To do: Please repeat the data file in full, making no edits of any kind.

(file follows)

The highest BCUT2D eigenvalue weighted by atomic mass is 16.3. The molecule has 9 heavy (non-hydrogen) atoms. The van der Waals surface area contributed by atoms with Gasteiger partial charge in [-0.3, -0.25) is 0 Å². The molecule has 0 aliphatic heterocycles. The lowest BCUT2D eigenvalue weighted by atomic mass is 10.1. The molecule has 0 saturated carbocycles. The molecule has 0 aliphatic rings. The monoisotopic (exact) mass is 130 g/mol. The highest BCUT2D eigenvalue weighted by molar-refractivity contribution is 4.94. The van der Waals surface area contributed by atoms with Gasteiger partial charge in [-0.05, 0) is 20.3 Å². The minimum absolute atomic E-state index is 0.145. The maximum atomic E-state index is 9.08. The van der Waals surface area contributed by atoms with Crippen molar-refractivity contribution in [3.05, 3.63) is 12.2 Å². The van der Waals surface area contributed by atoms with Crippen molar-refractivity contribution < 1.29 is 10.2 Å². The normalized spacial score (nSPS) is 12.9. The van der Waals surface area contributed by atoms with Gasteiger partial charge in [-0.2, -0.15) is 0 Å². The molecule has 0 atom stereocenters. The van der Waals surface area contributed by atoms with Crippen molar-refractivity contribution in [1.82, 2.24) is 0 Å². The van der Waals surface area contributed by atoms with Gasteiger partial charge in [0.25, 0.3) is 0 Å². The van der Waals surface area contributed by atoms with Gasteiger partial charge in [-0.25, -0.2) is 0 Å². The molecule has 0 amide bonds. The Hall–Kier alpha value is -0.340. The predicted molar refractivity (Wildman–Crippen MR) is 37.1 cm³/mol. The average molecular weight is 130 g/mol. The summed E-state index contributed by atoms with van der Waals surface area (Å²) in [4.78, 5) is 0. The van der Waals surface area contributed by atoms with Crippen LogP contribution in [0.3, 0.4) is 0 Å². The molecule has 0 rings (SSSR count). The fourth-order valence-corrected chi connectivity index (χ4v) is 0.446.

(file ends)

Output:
The highest BCUT2D eigenvalue weighted by atomic mass is 16.3. The molecule has 9 heavy (non-hydrogen) atoms. The van der Waals surface area contributed by atoms with Gasteiger partial charge in [-0.3, -0.25) is 0 Å². The molecule has 0 aliphatic heterocycles. The lowest BCUT2D eigenvalue weighted by atomic mass is 10.1. The molecule has 0 saturated carbocycles. The molecule has 0 aliphatic rings. The monoisotopic (exact) mass is 130 g/mol. The highest BCUT2D eigenvalue weighted by molar-refractivity contribution is 4.94. The van der Waals surface area contributed by atoms with Gasteiger partial charge in [-0.05, 0) is 20.3 Å². The minimum absolute atomic E-state index is 0.145. The maximum atomic E-state index is 9.08. The van der Waals surface area contributed by atoms with Crippen molar-refractivity contribution in [3.05, 3.63) is 12.2 Å². The van der Waals surface area contributed by atoms with Crippen molar-refractivity contribution < 1.29 is 10.2 Å². The normalized spacial score (nSPS) is 12.9. The van der Waals surface area contributed by atoms with Gasteiger partial charge in [-0.2, -0.15) is 0 Å². The molecule has 0 atom stereocenters. The van der Waals surface area contributed by atoms with Crippen molar-refractivity contribution in [1.82, 2.24) is 0 Å². The van der Waals surface area contributed by atoms with Gasteiger partial charge in [0.25, 0.3) is 0 Å². The van der Waals surface area contributed by atoms with Gasteiger partial charge in [-0.25, -0.2) is 0 Å². The molecule has 0 amide bonds. The Hall–Kier alpha value is -0.340. The predicted molar refractivity (Wildman–Crippen MR) is 37.1 cm³/mol. The average molecular weight is 130 g/mol. The summed E-state index contributed by atoms with van der Waals surface area (Å²) in [4.78, 5) is 0. The van der Waals surface area contributed by atoms with Crippen LogP contribution in [0.3, 0.4) is 0 Å². The molecule has 0 rings (SSSR count). The fourth-order valence-corrected chi connectivity index (χ4v) is 0.446.